Women religious in the Dubuque, Iowa, area are the prime sponsors of a bus wrap featuring a photo of a young girl to drive home a growing reality: “Not for Sale: Stop Human Trafficking.”
The wrapped bus will spread this message for the next year as it travels all the city routes. It is a follow-up to human trafficking awareness training sessions given to approximately 70 local bus drivers at the Jule Transit Company.
The area’s Catholic Sisters founded the Tri-State Coalition Against Human Trafficking in 2014, and it has grown to include Associates and others dedicated to the elimination of trafficking. The coalition’s hope is that the awareness of and response to the message will prevent vulnerable young persons from becoming victims of this crime against humanity, and encourage people to contact the hotline if they see anything suspicious.
This same message was posted on a billboard on US Highway 20 between Dubuque and Dyersville in August. The timing was intentional. Large public events like athletic contests and fairs are a magnet for traffickers, and in Dubuque County none was bigger than the major league baseball game on Aug. 12 between the Chicago White Sox and the New York Yankees at Dyersville’s iconic Field of Dreams. Eight thousand fans cheered on their teams, and ancillary events like concerts drew additional enthusiasts.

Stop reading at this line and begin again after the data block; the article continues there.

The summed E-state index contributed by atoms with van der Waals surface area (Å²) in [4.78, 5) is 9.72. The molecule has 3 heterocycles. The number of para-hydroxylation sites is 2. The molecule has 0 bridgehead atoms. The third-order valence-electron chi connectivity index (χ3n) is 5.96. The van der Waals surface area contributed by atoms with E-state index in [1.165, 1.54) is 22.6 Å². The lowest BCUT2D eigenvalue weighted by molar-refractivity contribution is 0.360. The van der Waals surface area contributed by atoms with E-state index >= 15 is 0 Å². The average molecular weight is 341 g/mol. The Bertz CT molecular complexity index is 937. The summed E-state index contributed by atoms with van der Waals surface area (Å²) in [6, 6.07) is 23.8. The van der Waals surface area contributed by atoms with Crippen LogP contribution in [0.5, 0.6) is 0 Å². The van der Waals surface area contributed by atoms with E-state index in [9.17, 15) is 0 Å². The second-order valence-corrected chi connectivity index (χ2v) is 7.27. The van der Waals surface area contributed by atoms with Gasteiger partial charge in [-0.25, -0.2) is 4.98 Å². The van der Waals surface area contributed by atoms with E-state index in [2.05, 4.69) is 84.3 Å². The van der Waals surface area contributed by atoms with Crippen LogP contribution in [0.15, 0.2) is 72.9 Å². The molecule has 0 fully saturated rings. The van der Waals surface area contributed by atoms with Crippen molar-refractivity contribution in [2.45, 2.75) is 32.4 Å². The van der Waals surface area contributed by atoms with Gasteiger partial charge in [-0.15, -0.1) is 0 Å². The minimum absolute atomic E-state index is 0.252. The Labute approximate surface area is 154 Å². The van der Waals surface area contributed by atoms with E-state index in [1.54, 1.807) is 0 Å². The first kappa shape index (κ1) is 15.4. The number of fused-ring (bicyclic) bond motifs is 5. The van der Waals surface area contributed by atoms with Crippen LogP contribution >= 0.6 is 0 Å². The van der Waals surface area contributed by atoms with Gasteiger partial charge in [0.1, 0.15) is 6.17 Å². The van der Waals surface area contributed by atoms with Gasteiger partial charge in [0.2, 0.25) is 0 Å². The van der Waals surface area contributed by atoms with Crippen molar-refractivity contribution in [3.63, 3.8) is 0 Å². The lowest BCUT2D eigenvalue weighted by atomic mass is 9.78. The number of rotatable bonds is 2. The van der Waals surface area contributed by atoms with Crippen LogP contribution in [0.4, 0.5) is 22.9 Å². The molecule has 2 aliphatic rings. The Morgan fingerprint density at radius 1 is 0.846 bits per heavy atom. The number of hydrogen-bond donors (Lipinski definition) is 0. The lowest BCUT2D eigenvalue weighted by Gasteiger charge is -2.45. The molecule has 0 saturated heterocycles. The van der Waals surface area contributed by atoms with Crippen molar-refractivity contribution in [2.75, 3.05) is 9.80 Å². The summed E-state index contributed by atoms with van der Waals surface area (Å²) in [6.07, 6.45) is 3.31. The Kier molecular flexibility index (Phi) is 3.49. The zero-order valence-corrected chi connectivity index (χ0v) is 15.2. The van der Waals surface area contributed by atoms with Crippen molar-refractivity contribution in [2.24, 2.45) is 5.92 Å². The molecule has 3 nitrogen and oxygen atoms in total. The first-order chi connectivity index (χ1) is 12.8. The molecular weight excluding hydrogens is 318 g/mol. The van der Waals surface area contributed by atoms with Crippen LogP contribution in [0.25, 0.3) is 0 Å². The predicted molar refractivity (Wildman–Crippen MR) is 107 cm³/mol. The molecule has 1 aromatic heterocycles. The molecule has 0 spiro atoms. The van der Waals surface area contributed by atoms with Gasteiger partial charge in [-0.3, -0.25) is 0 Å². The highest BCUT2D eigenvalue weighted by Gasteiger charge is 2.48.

“We want to help people realize that no person is a commodity to be sold,” says BVM Sister Irene Lukefahr, a coalition member. “Each person is a beloved daughter or son of God, worthy of dignity and respect, not a tool for pleasure and profit.”
This is only one of the educational initiatives of the Coalition. In addition to presentations to faith and civic groups and students, they have trained hotel and motel staff on the signs of trafficking within their facilities. A news conference celebrating completion of the first such training caught the attention of a state legislator. He introduced a bill stipulating that all lodging facilities doing business with the state of Iowa complete this awareness training and be certified. The bill passed unanimously, and goes into effect on Jan. 1, 2022.